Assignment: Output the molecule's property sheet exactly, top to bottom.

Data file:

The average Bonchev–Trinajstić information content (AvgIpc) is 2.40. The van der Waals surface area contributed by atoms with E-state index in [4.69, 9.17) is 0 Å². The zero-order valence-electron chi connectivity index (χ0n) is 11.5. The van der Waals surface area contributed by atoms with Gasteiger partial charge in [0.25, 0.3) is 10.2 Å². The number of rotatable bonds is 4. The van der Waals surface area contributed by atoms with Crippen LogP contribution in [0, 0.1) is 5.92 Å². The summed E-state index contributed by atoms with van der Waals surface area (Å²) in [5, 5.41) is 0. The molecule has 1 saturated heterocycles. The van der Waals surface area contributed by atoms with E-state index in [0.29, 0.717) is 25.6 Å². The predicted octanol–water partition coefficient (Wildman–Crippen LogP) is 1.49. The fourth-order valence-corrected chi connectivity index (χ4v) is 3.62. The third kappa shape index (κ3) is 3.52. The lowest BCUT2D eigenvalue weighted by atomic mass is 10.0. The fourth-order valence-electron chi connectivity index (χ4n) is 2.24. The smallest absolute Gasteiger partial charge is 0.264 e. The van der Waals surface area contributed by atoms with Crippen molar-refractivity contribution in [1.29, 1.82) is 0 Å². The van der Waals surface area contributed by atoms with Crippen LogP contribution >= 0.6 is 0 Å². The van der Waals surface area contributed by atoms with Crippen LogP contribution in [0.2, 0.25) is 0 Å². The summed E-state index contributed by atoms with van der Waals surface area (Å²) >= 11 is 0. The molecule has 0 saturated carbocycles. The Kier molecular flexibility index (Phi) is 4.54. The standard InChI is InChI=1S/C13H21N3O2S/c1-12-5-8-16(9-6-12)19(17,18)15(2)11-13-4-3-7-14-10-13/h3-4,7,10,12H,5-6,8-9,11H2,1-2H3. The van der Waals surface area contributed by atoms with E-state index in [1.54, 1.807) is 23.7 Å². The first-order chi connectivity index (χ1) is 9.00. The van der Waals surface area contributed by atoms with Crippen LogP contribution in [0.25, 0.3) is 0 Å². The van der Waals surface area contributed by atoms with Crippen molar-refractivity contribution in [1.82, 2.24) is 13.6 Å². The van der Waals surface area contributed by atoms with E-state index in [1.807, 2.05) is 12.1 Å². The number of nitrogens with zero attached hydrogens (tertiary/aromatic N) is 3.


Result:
The average Bonchev–Trinajstić information content (AvgIpc) is 2.40. The van der Waals surface area contributed by atoms with E-state index in [4.69, 9.17) is 0 Å². The zero-order valence-electron chi connectivity index (χ0n) is 11.5. The van der Waals surface area contributed by atoms with Gasteiger partial charge in [0.25, 0.3) is 10.2 Å². The number of rotatable bonds is 4. The van der Waals surface area contributed by atoms with Crippen LogP contribution in [0, 0.1) is 5.92 Å². The summed E-state index contributed by atoms with van der Waals surface area (Å²) in [5, 5.41) is 0. The molecule has 1 saturated heterocycles. The van der Waals surface area contributed by atoms with E-state index in [0.29, 0.717) is 25.6 Å². The predicted octanol–water partition coefficient (Wildman–Crippen LogP) is 1.49. The fourth-order valence-corrected chi connectivity index (χ4v) is 3.62. The third kappa shape index (κ3) is 3.52. The lowest BCUT2D eigenvalue weighted by atomic mass is 10.0. The fourth-order valence-electron chi connectivity index (χ4n) is 2.24. The smallest absolute Gasteiger partial charge is 0.264 e. The van der Waals surface area contributed by atoms with Crippen molar-refractivity contribution in [1.29, 1.82) is 0 Å². The van der Waals surface area contributed by atoms with Crippen LogP contribution >= 0.6 is 0 Å². The van der Waals surface area contributed by atoms with Crippen LogP contribution in [0.2, 0.25) is 0 Å². The summed E-state index contributed by atoms with van der Waals surface area (Å²) >= 11 is 0. The molecule has 0 saturated carbocycles. The Kier molecular flexibility index (Phi) is 4.54. The standard InChI is InChI=1S/C13H21N3O2S/c1-12-5-8-16(9-6-12)19(17,18)15(2)11-13-4-3-7-14-10-13/h3-4,7,10,12H,5-6,8-9,11H2,1-2H3. The van der Waals surface area contributed by atoms with E-state index in [1.54, 1.807) is 23.7 Å². The first-order chi connectivity index (χ1) is 9.00. The van der Waals surface area contributed by atoms with Crippen LogP contribution in [0.25, 0.3) is 0 Å². The van der Waals surface area contributed by atoms with Crippen molar-refractivity contribution in [1.82, 2.24) is 13.6 Å². The van der Waals surface area contributed by atoms with E-state index in [1.807, 2.05) is 12.1 Å². The number of nitrogens with zero attached hydrogens (tertiary/aromatic N) is 3.